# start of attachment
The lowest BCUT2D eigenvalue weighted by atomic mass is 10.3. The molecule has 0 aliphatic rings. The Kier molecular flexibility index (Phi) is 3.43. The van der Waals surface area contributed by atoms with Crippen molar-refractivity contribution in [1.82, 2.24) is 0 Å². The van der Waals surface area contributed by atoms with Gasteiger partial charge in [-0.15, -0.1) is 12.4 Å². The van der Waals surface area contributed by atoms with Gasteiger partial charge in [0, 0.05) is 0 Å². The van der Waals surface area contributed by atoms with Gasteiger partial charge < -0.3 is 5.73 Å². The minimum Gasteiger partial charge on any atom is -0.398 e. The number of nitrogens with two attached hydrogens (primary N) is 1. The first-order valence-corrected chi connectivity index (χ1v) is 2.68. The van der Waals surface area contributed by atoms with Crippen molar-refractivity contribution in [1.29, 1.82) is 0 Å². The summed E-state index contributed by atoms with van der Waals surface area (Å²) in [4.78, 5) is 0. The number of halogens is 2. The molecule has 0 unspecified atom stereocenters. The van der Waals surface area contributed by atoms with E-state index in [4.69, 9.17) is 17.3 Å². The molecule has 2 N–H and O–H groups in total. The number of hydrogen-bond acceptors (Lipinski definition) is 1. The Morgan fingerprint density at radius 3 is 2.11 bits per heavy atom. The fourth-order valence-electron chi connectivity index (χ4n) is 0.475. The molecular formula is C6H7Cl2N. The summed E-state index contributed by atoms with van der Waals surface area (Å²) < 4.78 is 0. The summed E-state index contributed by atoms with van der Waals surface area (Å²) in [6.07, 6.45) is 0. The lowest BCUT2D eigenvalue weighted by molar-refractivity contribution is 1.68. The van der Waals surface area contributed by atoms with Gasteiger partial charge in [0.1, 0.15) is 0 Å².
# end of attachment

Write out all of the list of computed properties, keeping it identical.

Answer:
The lowest BCUT2D eigenvalue weighted by atomic mass is 10.3. The molecule has 0 aliphatic rings. The Kier molecular flexibility index (Phi) is 3.43. The van der Waals surface area contributed by atoms with Crippen molar-refractivity contribution in [1.82, 2.24) is 0 Å². The van der Waals surface area contributed by atoms with Gasteiger partial charge in [-0.15, -0.1) is 12.4 Å². The van der Waals surface area contributed by atoms with Gasteiger partial charge in [0, 0.05) is 0 Å². The van der Waals surface area contributed by atoms with Gasteiger partial charge < -0.3 is 5.73 Å². The minimum Gasteiger partial charge on any atom is -0.398 e. The number of nitrogens with two attached hydrogens (primary N) is 1. The first-order valence-corrected chi connectivity index (χ1v) is 2.68. The van der Waals surface area contributed by atoms with Crippen molar-refractivity contribution in [1.29, 1.82) is 0 Å². The summed E-state index contributed by atoms with van der Waals surface area (Å²) in [4.78, 5) is 0. The number of halogens is 2. The molecule has 0 unspecified atom stereocenters. The van der Waals surface area contributed by atoms with E-state index in [4.69, 9.17) is 17.3 Å². The molecule has 2 N–H and O–H groups in total. The number of hydrogen-bond acceptors (Lipinski definition) is 1. The Morgan fingerprint density at radius 3 is 2.11 bits per heavy atom. The fourth-order valence-electron chi connectivity index (χ4n) is 0.475. The molecular formula is C6H7Cl2N. The summed E-state index contributed by atoms with van der Waals surface area (Å²) < 4.78 is 0. The summed E-state index contributed by atoms with van der Waals surface area (Å²) in [6.07, 6.45) is 0. The lowest BCUT2D eigenvalue weighted by molar-refractivity contribution is 1.68. The van der Waals surface area contributed by atoms with Gasteiger partial charge in [0.1, 0.15) is 0 Å².